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Financial Steps to Take When Losing a Loved One

September 10th, 2019 | 3 min. read

By Jacob Schroeder


LosingLovedOneChecklistImageThe loss of a loved one is a difficult experience. Unfortunately, it can become even more difficult when managing the deceased’s estate and all the financial obligations that come with it. While finances may seem trivial during times like these, it is an important matter that should be addressed as soon as possible to better protect the deceased’s wishes – and yours.

This is especially true for surviving spouses. Around 70% of widows and 50% of widowers reported experiencing significant financial troubles after losing their spouse, according to a survey by New York Life Insurance. Surviving spouses have to adjust to living on a reduced income and cutting discretionary expenses. In some families, only one spouse is in charge of all finances. If he or she passes away, the survivor may struggle learning how to manage the family’s money for the first time.

The alarming figures above may not sound surprising when you consider the many tasks involved in managing the affairs of someone who has passed away. Here are the most important financial steps to take when losing a loved one.

Collect and organize all financial documents

To the best of your abilities, collect and organize all documents and paperwork. If you happen to have an inventory list, utilize it. If you do not, it would be helpful to create one (an Advance Capital Management adviser can provide you with a Personal Record Locator).

What documents to gather:

  • Certified copies of the death certificate
  • Will/trust
  • Birth certificate
  • Social Security cards
  • Marriage license
  • Insurance policies (life, health, accident, property, auto)
  • Bank statements and listing of accounts
  • Credit card statements and physical cards
  • Investment and other financial account statements
  • Auto titles
  • Mortgages and property deeds
  • Income tax returns
  • Other assets (business interests, etc.)

With these documents on hand, the process of handling your loved one’s estate becomes easier. It also helps you to start planning your own financial future.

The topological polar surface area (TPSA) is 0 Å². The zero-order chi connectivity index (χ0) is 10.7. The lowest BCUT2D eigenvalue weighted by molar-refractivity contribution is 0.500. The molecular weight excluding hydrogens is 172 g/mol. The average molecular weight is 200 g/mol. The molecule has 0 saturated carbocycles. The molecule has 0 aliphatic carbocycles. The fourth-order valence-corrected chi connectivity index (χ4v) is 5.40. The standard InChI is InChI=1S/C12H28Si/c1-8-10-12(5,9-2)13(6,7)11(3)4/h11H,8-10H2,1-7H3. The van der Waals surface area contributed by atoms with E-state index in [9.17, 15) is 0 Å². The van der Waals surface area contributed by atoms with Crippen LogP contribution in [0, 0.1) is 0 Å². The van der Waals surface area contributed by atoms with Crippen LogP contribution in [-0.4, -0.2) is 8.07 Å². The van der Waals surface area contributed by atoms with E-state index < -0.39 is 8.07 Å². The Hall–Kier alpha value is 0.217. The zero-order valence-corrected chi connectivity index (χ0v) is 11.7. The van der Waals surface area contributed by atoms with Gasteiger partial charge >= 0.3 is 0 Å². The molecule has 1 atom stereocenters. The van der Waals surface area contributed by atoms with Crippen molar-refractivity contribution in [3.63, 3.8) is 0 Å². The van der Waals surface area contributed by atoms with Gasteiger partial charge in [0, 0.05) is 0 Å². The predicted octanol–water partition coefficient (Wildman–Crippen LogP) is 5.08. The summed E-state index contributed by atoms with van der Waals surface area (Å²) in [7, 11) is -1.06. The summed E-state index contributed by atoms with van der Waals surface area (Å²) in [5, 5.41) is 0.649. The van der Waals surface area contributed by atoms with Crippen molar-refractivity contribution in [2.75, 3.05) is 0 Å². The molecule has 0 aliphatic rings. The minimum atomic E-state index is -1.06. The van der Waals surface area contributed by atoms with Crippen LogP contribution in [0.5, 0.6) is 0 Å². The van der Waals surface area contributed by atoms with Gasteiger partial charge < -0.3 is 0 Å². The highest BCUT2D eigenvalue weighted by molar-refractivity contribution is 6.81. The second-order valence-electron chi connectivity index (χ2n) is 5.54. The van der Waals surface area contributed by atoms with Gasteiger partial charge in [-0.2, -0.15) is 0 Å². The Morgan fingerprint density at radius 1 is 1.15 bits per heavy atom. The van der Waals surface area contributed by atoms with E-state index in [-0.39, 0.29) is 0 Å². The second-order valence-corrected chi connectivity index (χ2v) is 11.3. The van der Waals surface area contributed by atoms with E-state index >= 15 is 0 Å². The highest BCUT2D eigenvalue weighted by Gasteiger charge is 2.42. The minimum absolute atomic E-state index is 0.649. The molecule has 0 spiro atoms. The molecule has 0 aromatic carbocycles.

Contact an attorney

An attorney will review your loved one’s will if there was no trust. If there is no will, he or she will then help you through the probate process. The attorney should be able to help determine if all or any debts will be covered by the deceased’s estate and what the liability for any remaining debts may be.

Arrange to pay your bills

Even in our most difficult moments, we can expect the bills to keep coming. Therefore, make it a point to compile all bills (including medical, funeral, mortgage, etc.) and arrange to pay them accordingly. Share those that will be paid through the estate with the attorney or executor so that they can be paid on time. Be sure to locate those that are automatically deducted from a checking/savings account or charged to a credit card. Lastly, change all bills to the appropriate name.

If you are unable to pay a bill on time, contact the creditor about available repayment options due to your circumstances. And don’t forget to cancel any unneeded services including utilities, wireless, gym memberships, etc.

Provide notifications and update information

You will have to notify all insurance providers of the passing. Especially, if the deceased had a life insurance policy. It can take a while for companies to disperse funds, so start the process as soon as you can. Further, contact the various financial institutions (banks, brokerages, credit card companies, etc.) where he or she had an account.

Update information on all mortgages, property deeds and auto titles. You can change the title of your vehicles through your state’s Department of Motor Vehicles. Also, cancelling the driver’s license with the DMV will remove your spouse’s name from their records and help prevent identity theft.

You may have to also contact the Social Security Administration to stop payments and ask about the eligibility of the surviving spouse or dependents for spousal or survivor benefits.

Lastly, update your own will, insurance policies, retirement accounts and all other assets on which the deceased was listed as a beneficiary.

Meet with a financial adviser

Some of these tasks are challenging in themselves much less when on your own. A financial adviser can help carry the load. He or she can help you compile many of the needed financial documents mentioned above. Most importantly, an adviser will help distribute assets from the deceased’s investment accounts to the appropriate beneficiaries. That way your loved one’s wishes are fulfilled.

If you are to receive some or all of these assets, an adviser will help you make any changes to your own financial plan and investments. You will want to appropriately put it toward your goals.

Further, you may want to consider plans for your own estate with the guidance of a financial professional. After going through the process of managing your loved one’s estate, you now know the difficulties involved. You can take the necessary measures to ensure an efficient process for your family when you pass away.

These are just some of the primary steps to take. There is still more to do, and our financial checklist can help.

Download Advance Capital’s When Losing a Loved One – A Financial Checklist to use as guide for many of the most important financial obligations you may face.